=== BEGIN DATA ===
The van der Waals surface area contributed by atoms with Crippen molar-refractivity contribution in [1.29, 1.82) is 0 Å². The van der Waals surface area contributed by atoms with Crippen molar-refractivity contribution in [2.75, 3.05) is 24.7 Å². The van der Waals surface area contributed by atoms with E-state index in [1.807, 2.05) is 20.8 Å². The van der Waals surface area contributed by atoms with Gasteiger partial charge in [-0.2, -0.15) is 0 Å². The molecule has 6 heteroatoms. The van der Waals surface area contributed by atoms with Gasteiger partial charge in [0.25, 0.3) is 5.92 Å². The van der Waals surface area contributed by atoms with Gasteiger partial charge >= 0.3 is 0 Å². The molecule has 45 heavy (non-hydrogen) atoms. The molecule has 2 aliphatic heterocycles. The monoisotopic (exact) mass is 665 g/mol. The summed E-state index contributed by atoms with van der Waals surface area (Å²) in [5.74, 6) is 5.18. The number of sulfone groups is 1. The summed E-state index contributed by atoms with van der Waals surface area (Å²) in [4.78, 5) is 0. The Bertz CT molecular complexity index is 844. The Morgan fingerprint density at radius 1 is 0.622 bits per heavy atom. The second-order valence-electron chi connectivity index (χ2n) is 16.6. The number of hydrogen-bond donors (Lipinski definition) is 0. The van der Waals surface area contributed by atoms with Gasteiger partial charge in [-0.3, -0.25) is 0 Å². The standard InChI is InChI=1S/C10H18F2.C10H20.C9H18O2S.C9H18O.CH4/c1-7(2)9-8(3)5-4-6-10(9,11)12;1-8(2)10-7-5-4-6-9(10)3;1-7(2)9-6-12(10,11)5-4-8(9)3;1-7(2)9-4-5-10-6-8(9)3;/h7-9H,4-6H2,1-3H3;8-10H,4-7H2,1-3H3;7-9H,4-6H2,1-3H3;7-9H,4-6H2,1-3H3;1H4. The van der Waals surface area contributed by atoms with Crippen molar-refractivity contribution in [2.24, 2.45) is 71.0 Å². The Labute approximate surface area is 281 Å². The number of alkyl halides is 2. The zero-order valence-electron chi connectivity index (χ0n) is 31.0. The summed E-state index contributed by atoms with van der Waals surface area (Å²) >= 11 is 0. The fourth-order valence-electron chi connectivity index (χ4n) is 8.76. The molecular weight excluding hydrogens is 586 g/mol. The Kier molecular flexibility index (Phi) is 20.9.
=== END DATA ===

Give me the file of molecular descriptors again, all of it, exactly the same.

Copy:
The van der Waals surface area contributed by atoms with Crippen molar-refractivity contribution in [1.29, 1.82) is 0 Å². The van der Waals surface area contributed by atoms with Crippen molar-refractivity contribution in [2.75, 3.05) is 24.7 Å². The van der Waals surface area contributed by atoms with E-state index in [1.807, 2.05) is 20.8 Å². The van der Waals surface area contributed by atoms with Gasteiger partial charge in [-0.2, -0.15) is 0 Å². The molecule has 6 heteroatoms. The van der Waals surface area contributed by atoms with Gasteiger partial charge in [0.25, 0.3) is 5.92 Å². The van der Waals surface area contributed by atoms with Gasteiger partial charge >= 0.3 is 0 Å². The molecule has 45 heavy (non-hydrogen) atoms. The molecule has 2 aliphatic heterocycles. The monoisotopic (exact) mass is 665 g/mol. The summed E-state index contributed by atoms with van der Waals surface area (Å²) in [5.74, 6) is 5.18. The number of sulfone groups is 1. The summed E-state index contributed by atoms with van der Waals surface area (Å²) in [4.78, 5) is 0. The Bertz CT molecular complexity index is 844. The Morgan fingerprint density at radius 1 is 0.622 bits per heavy atom. The second-order valence-electron chi connectivity index (χ2n) is 16.6. The number of hydrogen-bond donors (Lipinski definition) is 0. The van der Waals surface area contributed by atoms with Gasteiger partial charge in [-0.3, -0.25) is 0 Å². The standard InChI is InChI=1S/C10H18F2.C10H20.C9H18O2S.C9H18O.CH4/c1-7(2)9-8(3)5-4-6-10(9,11)12;1-8(2)10-7-5-4-6-9(10)3;1-7(2)9-6-12(10,11)5-4-8(9)3;1-7(2)9-4-5-10-6-8(9)3;/h7-9H,4-6H2,1-3H3;8-10H,4-7H2,1-3H3;7-9H,4-6H2,1-3H3;7-9H,4-6H2,1-3H3;1H4. The van der Waals surface area contributed by atoms with Crippen molar-refractivity contribution in [2.24, 2.45) is 71.0 Å². The Labute approximate surface area is 281 Å². The number of alkyl halides is 2. The zero-order valence-electron chi connectivity index (χ0n) is 31.0. The summed E-state index contributed by atoms with van der Waals surface area (Å²) >= 11 is 0. The fourth-order valence-electron chi connectivity index (χ4n) is 8.76. The molecular weight excluding hydrogens is 586 g/mol. The Kier molecular flexibility index (Phi) is 20.9.